Difference between revisions of "Optimisation"

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* Wilson outliers: look through the list of reflections labeled as "aliens" in [[CORRECT.LP]]. Decide whether they follow a slowly decaying non-Wilson distribution (resulting in many reflections with Z > 8 instead of almost none in the case of a Wilson distribution), or whether the top ones are true outliers. The latter occurs most often from ice reflections (these may even be there when no ice rings are visible). <br /> My personal rule of thumb is that when the integer parts of Z ("int(Z)") are the numbers 8, 9, ... n, but there are no aliens (or just a single one) with int(Z) = n+1, then I consider all aliens with Z > n+1 as outliers. A different rule of thumb would be to simply consider aliens with Z of 20 or more as outliers. <br /> Outliers should be put (i.e. copied) into REMOVE.HKL, and [[CORRECT]] then should be re-run.<br /> It is useful to inspect the list of aliens after re-running CORRECT; maybe a few more aliens should be put into REMOVE.HKL. But this process of rejecting Wilson outliers usually converges very very quickly.
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* Wilson outliers: look through the list of reflections labeled as "aliens" in [[CORRECT.LP]]. Decide whether they follow a slowly decaying non-Wilson distribution (resulting in many reflections with Z > 8 instead of almost none in the case of a Wilson distribution), or whether the top ones are true outliers. The latter occurs most often from ice reflections (these may even be there when no ice rings are visible). <br /> My personal rule of thumb is that when the integer parts of Z ("int(Z)") are the numbers 8, 9, ... n, but there are no aliens (or just a single one) with int(Z) = n+1, then I consider all aliens with Z > n+1 as outliers. A different rule of thumb would be to simply consider aliens with Z of 20 or more as outliers. <br /> Outliers should be put (i.e. copied) into REMOVE.HKL, and [[CORRECT]] then should be re-run.<br /> It is useful to inspect the list of aliens after re-running CORRECT; maybe a few more of those should be put into REMOVE.HKL. But this process of rejecting Wilson outliers usually converges very quickly.
 
* Another way to judge Wilson outliers is to identify resolution ranges that deviate from 1. in the table '''HIGHER ORDER MOMENTS OF WILSON DISTRIBUTION OF ACENTRIC DATA''' in [[CORRECT.LP]]. "Aliens" that are put into REMOVE.HKL will lower the values in these resolution ranges!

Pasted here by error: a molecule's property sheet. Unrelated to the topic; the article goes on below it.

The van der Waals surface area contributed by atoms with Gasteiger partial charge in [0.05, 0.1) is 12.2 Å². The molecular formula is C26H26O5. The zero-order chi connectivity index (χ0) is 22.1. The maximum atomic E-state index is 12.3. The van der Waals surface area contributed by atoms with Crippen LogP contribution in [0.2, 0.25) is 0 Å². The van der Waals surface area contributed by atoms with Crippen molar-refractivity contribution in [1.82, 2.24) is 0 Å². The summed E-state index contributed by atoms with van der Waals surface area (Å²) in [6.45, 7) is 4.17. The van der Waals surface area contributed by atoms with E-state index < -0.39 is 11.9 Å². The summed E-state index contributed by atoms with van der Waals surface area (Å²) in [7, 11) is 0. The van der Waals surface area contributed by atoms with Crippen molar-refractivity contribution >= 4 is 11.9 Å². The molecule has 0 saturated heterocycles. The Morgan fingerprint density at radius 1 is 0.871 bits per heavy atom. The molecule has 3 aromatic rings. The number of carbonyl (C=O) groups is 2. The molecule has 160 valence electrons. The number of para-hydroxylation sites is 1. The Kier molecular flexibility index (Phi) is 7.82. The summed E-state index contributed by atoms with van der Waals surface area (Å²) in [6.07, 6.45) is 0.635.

* Another way to judge Wilson outliers is to identify resolution ranges that deviate from 1. in the table '''HIGHER ORDER MOMENTS OF WILSON DISTRIBUTION OF ACENTRIC DATA''' in [[CORRECT.LP]]. "Aliens" that are put into REMOVE.HKL will lower the values in these resolution ranges!
 
* SCALEPACK users: don't confuse this process of rejecting Wilson outliers with the iterative procedure of rejecting scaling outliers that is usually done when using SCALEPACK. Scaling outliers are handled non-iteratively in [[XDS]]; the only way to influence [[XDS]] in this respect is by modifying [[WFAC1]].
 
* SCALEPACK users: don't confuse this process of rejecting Wilson outliers with the iterative procedure of rejecting scaling outliers that is usually done when using SCALEPACK. Scaling outliers are handled non-iteratively in [[XDS]]; the only way to influence [[XDS]] in this respect is by modifying [[WFAC1]].

Revision as of 10:35, 27 November 2007

General guidelines for obtaining a good result from XDS

Final polishing

  • After running through all steps of XDS (including space group determination), one might want to
cp GXPARM.XDS XPARM.XDS
mv CORRECT.LP CORRECT.LP.old
grep -v REIDX XDS.INP > XDS.INP.new
mv XDS.INP.new XDS.INP
and re-run the INTEGRATE and CORRECT steps. This has the advantage that the refined geometry parameters (from CORRECT) are recycled into INTEGRATE, which sometimes leads to better R-factors.

  • Wilson outliers: look through the list of reflections labeled as "aliens" in CORRECT.LP. Decide whether they follow a slowly decaying non-Wilson distribution (resulting in many reflections with Z > 8 instead of almost none in the case of a Wilson distribution), or whether the top ones are true outliers. The latter occurs most often from ice reflections (these may even be there when no ice rings are visible).
    My personal rule of thumb is that when the integer parts of Z ("int(Z)") are the numbers 8, 9, ... n, but there are no aliens (or just a single one) with int(Z) = n+1, then I consider all aliens with Z > n+1 as outliers. A different rule of thumb would be to simply consider aliens with Z of 20 or more as outliers.
    Outliers should be put (i.e. copied) into REMOVE.HKL, and CORRECT then should be re-run.
    It is useful to inspect the list of aliens after re-running CORRECT; maybe a few more of those should be put into REMOVE.HKL. But this process of rejecting Wilson outliers usually converges very quickly.
  • Another way to judge Wilson outliers is to identify resolution ranges that deviate from 1. in the table HIGHER ORDER MOMENTS OF WILSON DISTRIBUTION OF ACENTRIC DATA in CORRECT.LP. "Aliens" that are put into REMOVE.HKL will lower the values in these resolution ranges!
  • SCALEPACK users: don't confuse this process of rejecting Wilson outliers with the iterative procedure of rejecting scaling outliers that is usually done when using SCALEPACK. Scaling outliers are handled non-iteratively in XDS; the only way to influence XDS in this respect is by modifying WFAC1.